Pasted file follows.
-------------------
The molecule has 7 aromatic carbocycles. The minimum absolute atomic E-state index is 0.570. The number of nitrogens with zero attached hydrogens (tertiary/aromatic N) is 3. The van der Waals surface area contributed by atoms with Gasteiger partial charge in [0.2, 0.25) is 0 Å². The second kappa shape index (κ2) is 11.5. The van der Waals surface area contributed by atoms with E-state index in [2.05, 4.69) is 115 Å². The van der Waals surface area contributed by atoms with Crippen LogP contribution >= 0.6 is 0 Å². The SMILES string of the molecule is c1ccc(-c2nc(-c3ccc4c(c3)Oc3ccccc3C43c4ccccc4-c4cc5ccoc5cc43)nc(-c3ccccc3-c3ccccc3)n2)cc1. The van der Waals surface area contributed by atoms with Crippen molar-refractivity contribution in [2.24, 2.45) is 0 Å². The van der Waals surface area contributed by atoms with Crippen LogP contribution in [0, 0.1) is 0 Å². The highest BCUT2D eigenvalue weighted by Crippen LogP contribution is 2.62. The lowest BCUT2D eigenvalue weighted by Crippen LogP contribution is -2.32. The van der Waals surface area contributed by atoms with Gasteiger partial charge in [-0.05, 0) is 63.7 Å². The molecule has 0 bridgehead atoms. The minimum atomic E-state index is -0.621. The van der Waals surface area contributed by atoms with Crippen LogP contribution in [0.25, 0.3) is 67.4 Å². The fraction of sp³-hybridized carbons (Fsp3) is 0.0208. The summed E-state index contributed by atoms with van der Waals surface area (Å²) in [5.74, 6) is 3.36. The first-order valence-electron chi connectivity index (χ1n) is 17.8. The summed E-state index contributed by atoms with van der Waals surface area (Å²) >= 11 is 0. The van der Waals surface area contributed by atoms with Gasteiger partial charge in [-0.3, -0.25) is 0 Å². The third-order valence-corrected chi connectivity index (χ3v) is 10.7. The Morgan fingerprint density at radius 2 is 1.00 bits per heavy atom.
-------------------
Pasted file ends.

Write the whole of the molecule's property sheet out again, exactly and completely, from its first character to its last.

The molecule has 7 aromatic carbocycles. The minimum absolute atomic E-state index is 0.570. The number of nitrogens with zero attached hydrogens (tertiary/aromatic N) is 3. The van der Waals surface area contributed by atoms with Gasteiger partial charge in [0.2, 0.25) is 0 Å². The second kappa shape index (κ2) is 11.5. The van der Waals surface area contributed by atoms with E-state index in [2.05, 4.69) is 115 Å². The van der Waals surface area contributed by atoms with Crippen LogP contribution >= 0.6 is 0 Å². The SMILES string of the molecule is c1ccc(-c2nc(-c3ccc4c(c3)Oc3ccccc3C43c4ccccc4-c4cc5ccoc5cc43)nc(-c3ccccc3-c3ccccc3)n2)cc1. The van der Waals surface area contributed by atoms with Crippen molar-refractivity contribution in [2.24, 2.45) is 0 Å². The van der Waals surface area contributed by atoms with Crippen LogP contribution in [0, 0.1) is 0 Å². The highest BCUT2D eigenvalue weighted by Crippen LogP contribution is 2.62. The lowest BCUT2D eigenvalue weighted by Crippen LogP contribution is -2.32. The van der Waals surface area contributed by atoms with Gasteiger partial charge in [-0.05, 0) is 63.7 Å². The molecule has 0 bridgehead atoms. The minimum atomic E-state index is -0.621. The van der Waals surface area contributed by atoms with Crippen LogP contribution in [0.25, 0.3) is 67.4 Å². The fraction of sp³-hybridized carbons (Fsp3) is 0.0208. The summed E-state index contributed by atoms with van der Waals surface area (Å²) in [5.74, 6) is 3.36. The first-order valence-electron chi connectivity index (χ1n) is 17.8. The summed E-state index contributed by atoms with van der Waals surface area (Å²) >= 11 is 0. The van der Waals surface area contributed by atoms with Gasteiger partial charge in [-0.3, -0.25) is 0 Å². The third-order valence-corrected chi connectivity index (χ3v) is 10.7. The Morgan fingerprint density at radius 2 is 1.00 bits per heavy atom.